is when a particle moves in a circle with a constant speed. Hence, the acceleration vector will be perpendicular to the path, and also directed inward. The magnitude of the acceleration, \( a_{\text{rad}} \), is given by:
\begin{align}
a_{\text{rad}} = \frac{v^2}{R}
\end{align}
We can also call this acceleration due to uniform circular motion centriptal acceleration

. We define the period

of a motion to the time it takes for one revolution to occur. We can re-write the centripital acceleration in terms of the period:
\begin{align}
a_{\text{rad}} = \frac{4 \pi^2 R}{T^2}
\end{align}
3.4.2: Non-uniform circular motion

If the speed varies, then acceleration will also have a tangential component:
\begin{align}
\mathbf{a} = a_{\text{rad}} + a_{\text{tan}} = \frac{d || \mathbf{v} ||}{dt} + \frac{v^2}{R}
\end{align}
3.5: Relative Velocity

The relative velocity

is the velocity of a particular observer relative to that observer.
3.5.1: Relative Velocity in One Direction

A Frame of Reference

is an observer equipped with a meter-stick and stop-watch. Notation: let \( P \) be a point, and let \( A \) and \( B \) be reference frames. Then, \( x_{P/A} \) will denote the position of \( P \) relative to the reference frame \( A \). Moreover, the position of the origin of \( B \) with respect to the origin of \( A \) is \( x_{B/A} \). We thus have:
\begin{align}
x_{P / A} & = x_{P / B} + x_{B/A} \\
v_{P/A} & = v_{P / B} + v_{B/A}
\end{align}
3.5.2: Relative Velocity in Two or Three Dimensions

It's exactly what we would expect. Let \( \mathbf{r} \) denote the position vector. Then:
\begin{align}
\mathbf{r}_{P/A} & = \mathbf{r}_{P/B} + \mathbf{r}_{B/A} \\
\mathbf{v}_{P/A} & = \mathbf{v}_{P/B} + \mathbf{v}_{B/A}
\end{align}
We call the above transformation the Galilean Velocity Transformation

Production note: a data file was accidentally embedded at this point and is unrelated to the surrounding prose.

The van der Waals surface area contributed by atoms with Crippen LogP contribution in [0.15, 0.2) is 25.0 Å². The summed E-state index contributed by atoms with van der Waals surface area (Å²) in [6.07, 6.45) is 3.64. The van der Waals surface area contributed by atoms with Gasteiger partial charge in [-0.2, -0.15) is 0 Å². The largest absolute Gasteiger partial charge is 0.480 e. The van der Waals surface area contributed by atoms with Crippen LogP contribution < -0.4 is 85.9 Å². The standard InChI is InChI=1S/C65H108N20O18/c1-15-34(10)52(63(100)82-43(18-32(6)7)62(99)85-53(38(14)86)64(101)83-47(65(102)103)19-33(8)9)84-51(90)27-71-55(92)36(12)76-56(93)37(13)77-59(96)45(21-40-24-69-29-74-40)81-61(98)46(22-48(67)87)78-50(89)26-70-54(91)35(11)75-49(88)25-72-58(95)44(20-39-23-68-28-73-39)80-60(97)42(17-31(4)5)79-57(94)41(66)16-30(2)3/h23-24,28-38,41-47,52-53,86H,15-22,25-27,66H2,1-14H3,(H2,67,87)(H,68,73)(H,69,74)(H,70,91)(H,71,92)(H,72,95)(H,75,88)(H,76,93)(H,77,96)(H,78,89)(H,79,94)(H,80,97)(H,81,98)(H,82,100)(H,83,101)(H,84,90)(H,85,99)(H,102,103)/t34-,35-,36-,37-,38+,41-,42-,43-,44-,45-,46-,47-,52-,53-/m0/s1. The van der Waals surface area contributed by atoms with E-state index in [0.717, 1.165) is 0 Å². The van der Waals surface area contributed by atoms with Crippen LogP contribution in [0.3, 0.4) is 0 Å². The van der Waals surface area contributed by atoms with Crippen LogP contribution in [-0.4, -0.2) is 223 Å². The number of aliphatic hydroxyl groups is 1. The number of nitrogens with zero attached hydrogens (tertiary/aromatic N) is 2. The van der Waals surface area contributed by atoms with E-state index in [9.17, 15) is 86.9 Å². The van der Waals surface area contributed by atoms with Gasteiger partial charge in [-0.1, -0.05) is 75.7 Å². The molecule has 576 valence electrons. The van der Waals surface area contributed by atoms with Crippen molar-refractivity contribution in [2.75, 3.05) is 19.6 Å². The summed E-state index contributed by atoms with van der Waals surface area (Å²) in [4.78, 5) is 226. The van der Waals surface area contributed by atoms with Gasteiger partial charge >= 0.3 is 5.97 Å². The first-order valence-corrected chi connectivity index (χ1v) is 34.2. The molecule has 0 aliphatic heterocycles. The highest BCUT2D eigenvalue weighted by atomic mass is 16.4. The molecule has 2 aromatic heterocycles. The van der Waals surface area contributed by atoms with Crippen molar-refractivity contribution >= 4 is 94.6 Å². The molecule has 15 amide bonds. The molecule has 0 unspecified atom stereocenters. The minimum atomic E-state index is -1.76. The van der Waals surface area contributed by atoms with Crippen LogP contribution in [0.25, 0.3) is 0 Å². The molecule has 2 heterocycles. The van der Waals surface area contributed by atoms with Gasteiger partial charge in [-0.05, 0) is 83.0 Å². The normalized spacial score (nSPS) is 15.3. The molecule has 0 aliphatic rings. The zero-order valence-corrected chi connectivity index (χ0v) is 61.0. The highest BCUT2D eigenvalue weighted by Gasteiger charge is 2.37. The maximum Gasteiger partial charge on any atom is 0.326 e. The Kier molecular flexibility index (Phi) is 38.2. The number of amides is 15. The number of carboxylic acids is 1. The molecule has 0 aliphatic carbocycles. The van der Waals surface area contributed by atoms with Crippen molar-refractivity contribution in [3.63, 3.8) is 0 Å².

. We also have the general rule that for all reference frames \( A \) and \( B \),
\begin{align}
\mathbf{v}_{A/B} = - \mathbf{v}_{B / A}
\end{align}
Chapter 4: Newton's Laws of Motion

Dynamics

is the study of the relationships between motion and the forces which cause motion. The basis of this topic are Newton's Laws of Motion

, and this forms the foundation of classical mechanics

, which is a very good description of reality so long as we are not working with relativistic speeds (speeds comparable to the speed of light) or small objects (atomic scale).
4.1: Force and Interactions

A force

is an interaction between a body and its surroundings or between two objects. It's a vector quantity. Types of forces:
- Contact force: a force involving direct contact between two objects.
- Normal force: a force that's always perpendicular to the surface of contact between the objects.
- Friction force: a force that is parallel to the surface of contact between the objects that points in the opposite direction of motion.
- Tension force: a force that results from pulling on an object by something like a string. This is denoted \( \mathbf{T} \).
- Long-range forces: forces that do not requite direct contact between bodies, e.g., gravity or the electromagnetic force.

4.1.1: Superposition of Forces

The principle of the superposition of forces

states that any number of forces applied to a body have the same affect as a single force that is the sum of all the individual forces. This is called the net force

acting on a body. We denote it by:
\begin{align}
\mathbf{R} = \sum_{i=1}^N \mathbf{F}_i
\end{align}
and we can find the magnitude and direction of \( \mathbf{R} \):
\begin{align}
|| \mathbf{R} || = \sqrt{R_x^2 + R_y^2} \hspace{1cm} \tan (\theta) = \frac{R_y}{R_x}
\end{align}
4.2: Newton's First Law

**Newton's First Law of Motion**: A body acted upon by no net force has a constant velocity and hence zero acceleration. The tendency of a body to either remain at rest or keep moving once its set in motion is called

**inertia**. We say that an object is in

**equilibrium**if an object is either at rest or moving with a constant velocity. Hence, Newton's First Law states that for an object in equilibrium, one has: \begin{align} \sum_{i=1}^N \mathbf{F}_i = \mathbf{0} \end{align} where \( \mathbf{F}_1 \), ... , \( \mathbf{F}_N \) are the forces acting on the body.

4.2.1: Inertial Frames of Reference

An inertial reference frame

is a reference frame where Newton's First Law is valid. The Earth is approximately an inertial reference frame. Given one inertial reference frame \( A \), we can construct any other reference frame \( B \) by considering a reference frame that is moving with a constant velocity relative to \( A \).
4.3: Newton's Second Law